The new owner of the bond now receives the 5% interest but since they spent half of the par value (remember Company still pays $5 for every $100 in par) they are actually collecting 10%. Additionally assuming Company A does not default when the bond matures they pay full par value of $100. Not a bad trade for the investor assuming Company A does not default.

So far so good but here is where it gets laughable from an accounting standpoint. In theory Company A could buy back the $100 in debt they owe for $50. So in essence they only owe half of what they originally borrowed. The way they would recognize this is by recording as income the difference between "market value" and "par value." They still owe the same $100 and they certainly don't have the capital to buy back the debt but for some reason they can record the difference as income.

This is exactly what the banks have done in Q3. As counter party risk of these banks has grown, their debt has risen in yield (fallen in price) and this is viewed from an accounting standpoint as a favorable impact on earnings. How favorable and how prevalent? Look at the chart below showing the reported EPS for BAC, C and JPM and the portion that is attributed to CVA.

In other words BAC would have reported EPS of zero and JPM and C would have fallen well below estimates. Beyond "suspect accounting" the simplest way to understand how well the banks are or are not doing is to simply look at their ability to generate income before provisions for loan losses as compared to those provisions for loan losses. Simply stated can they generate the income needed to cover loan losses?

Income Before Provisions For Loan Losses

Since Q4 2009 an interesting trend has developed. Pre provisional income has fallen. With flat revenue growth and rising non operating expenses (overhead to handle foreclosures, litigation, etc) their income is simply diminishing. At the same time they have begun reducing provisions for loan losses.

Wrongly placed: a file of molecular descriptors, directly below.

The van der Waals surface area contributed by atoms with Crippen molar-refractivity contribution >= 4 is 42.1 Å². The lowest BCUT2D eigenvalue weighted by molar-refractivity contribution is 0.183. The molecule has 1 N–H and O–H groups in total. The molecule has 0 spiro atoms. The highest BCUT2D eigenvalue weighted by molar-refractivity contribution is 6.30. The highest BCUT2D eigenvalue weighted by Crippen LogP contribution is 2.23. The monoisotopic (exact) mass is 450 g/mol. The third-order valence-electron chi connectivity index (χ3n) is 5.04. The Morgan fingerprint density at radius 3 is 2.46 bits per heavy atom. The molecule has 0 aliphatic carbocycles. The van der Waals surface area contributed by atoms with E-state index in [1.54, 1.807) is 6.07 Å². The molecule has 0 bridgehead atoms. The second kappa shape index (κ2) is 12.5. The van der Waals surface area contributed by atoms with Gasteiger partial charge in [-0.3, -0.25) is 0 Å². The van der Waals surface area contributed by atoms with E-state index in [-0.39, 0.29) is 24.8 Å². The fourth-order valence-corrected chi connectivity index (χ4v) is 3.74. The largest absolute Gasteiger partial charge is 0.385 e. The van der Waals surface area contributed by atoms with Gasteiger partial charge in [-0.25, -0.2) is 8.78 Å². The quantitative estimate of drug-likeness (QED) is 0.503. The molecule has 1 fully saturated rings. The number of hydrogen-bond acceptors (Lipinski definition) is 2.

One could say they reserved so much during the height of the crisis they can now begin to reverse those provision which by the way make pre provisional income look that much better. Problem with that logic is home prices are falling. Labor market are deteriorating and probably worse is the reality that second lien mortgages still remain fully valued versus the reality of the losses they will impose on future earnings.

So the answer to the question can pre provisional income service future losses? Assuming housing has bottomed maybe. Assuming housing stays flat or depreciates further definitely no.With the GSEs and banks themselves calling for further home price depreciation it's even more ironic that they are reducing provisions for future losses.

Reserves As A Percent Of Total Loans And Leases

Following up on the point above, notice the chart below of the reserves for loan losses as a percent of total loans and leases. See how they peaked in Q4 2009. This is while home prices have continued to fall.

Let's assume the most probable outcome and that being housing continues to depreciate. At some point banks will once again be forced to increase reserves for loan losses which is a negative on earnings as witnessed during 2008. Making matter worse now though versus 2008 is pre provisional income is also flat to declining.

But wait all is not lost. Under that scenario the perceived risk of their bonds will increase meaning the cost of that debt will fall which will give the banks another chance to pad earnings through CVA. Heads I win, tails you lose.

By Tony Pallotta

http://macrostory.com/

Bio: A Boston native, I now live in Denver, Colorado with my wife and two little girls. I trade for a living and primarily focus on options. I love selling theta and vega and taking the other side of a trade. I have a solid technical analysis background but much prefer the macro trade. Being able to combine both skills and an understanding of my "emotional capital" has helped me in my career.

© 2011 Copyright  Tony Pallotta - Disclaimer: The above is a matter of opinion provided for general information purposes only and is not intended as investment advice. Information and analysis above are derived from sources and utilising methods believed to be reliable, but we cannot accept responsibility for any losses you may incur as a result of this analysis. Individuals should consult with their personal financial advisors.


© 2005-2019 http://www.MarketOracle.co.uk - The Market Oracle is a FREE Daily Financial Markets Analysis & Forecasting online publication.


Post Comment

Only logged in users are allowed to post comments. Register/ Log in

6 Critical Money Making Rules